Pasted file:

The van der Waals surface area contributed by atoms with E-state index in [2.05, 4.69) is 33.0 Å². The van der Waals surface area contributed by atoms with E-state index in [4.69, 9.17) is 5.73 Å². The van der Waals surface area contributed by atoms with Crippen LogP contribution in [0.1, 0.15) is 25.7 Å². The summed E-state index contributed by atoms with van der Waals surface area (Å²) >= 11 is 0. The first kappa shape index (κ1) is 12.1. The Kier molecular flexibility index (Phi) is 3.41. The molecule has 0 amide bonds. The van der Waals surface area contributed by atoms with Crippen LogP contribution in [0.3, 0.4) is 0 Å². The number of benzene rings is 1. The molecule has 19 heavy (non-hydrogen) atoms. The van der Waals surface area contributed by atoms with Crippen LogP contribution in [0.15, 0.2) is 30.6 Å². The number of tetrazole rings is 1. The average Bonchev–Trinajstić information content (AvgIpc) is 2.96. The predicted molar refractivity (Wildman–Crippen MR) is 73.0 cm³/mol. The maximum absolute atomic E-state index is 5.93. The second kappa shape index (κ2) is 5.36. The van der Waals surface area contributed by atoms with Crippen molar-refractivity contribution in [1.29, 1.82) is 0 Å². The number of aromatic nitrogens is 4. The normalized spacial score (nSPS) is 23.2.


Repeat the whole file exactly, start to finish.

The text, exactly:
The van der Waals surface area contributed by atoms with E-state index in [2.05, 4.69) is 33.0 Å². The van der Waals surface area contributed by atoms with E-state index in [4.69, 9.17) is 5.73 Å². The van der Waals surface area contributed by atoms with Crippen LogP contribution in [0.1, 0.15) is 25.7 Å². The summed E-state index contributed by atoms with van der Waals surface area (Å²) >= 11 is 0. The first kappa shape index (κ1) is 12.1. The Kier molecular flexibility index (Phi) is 3.41. The molecule has 0 amide bonds. The van der Waals surface area contributed by atoms with Crippen LogP contribution in [0.3, 0.4) is 0 Å². The number of benzene rings is 1. The molecule has 19 heavy (non-hydrogen) atoms. The van der Waals surface area contributed by atoms with Crippen LogP contribution in [0.15, 0.2) is 30.6 Å². The number of tetrazole rings is 1. The average Bonchev–Trinajstić information content (AvgIpc) is 2.96. The predicted molar refractivity (Wildman–Crippen MR) is 73.0 cm³/mol. The maximum absolute atomic E-state index is 5.93. The second kappa shape index (κ2) is 5.36. The van der Waals surface area contributed by atoms with Crippen molar-refractivity contribution in [1.29, 1.82) is 0 Å². The number of aromatic nitrogens is 4. The normalized spacial score (nSPS) is 23.2.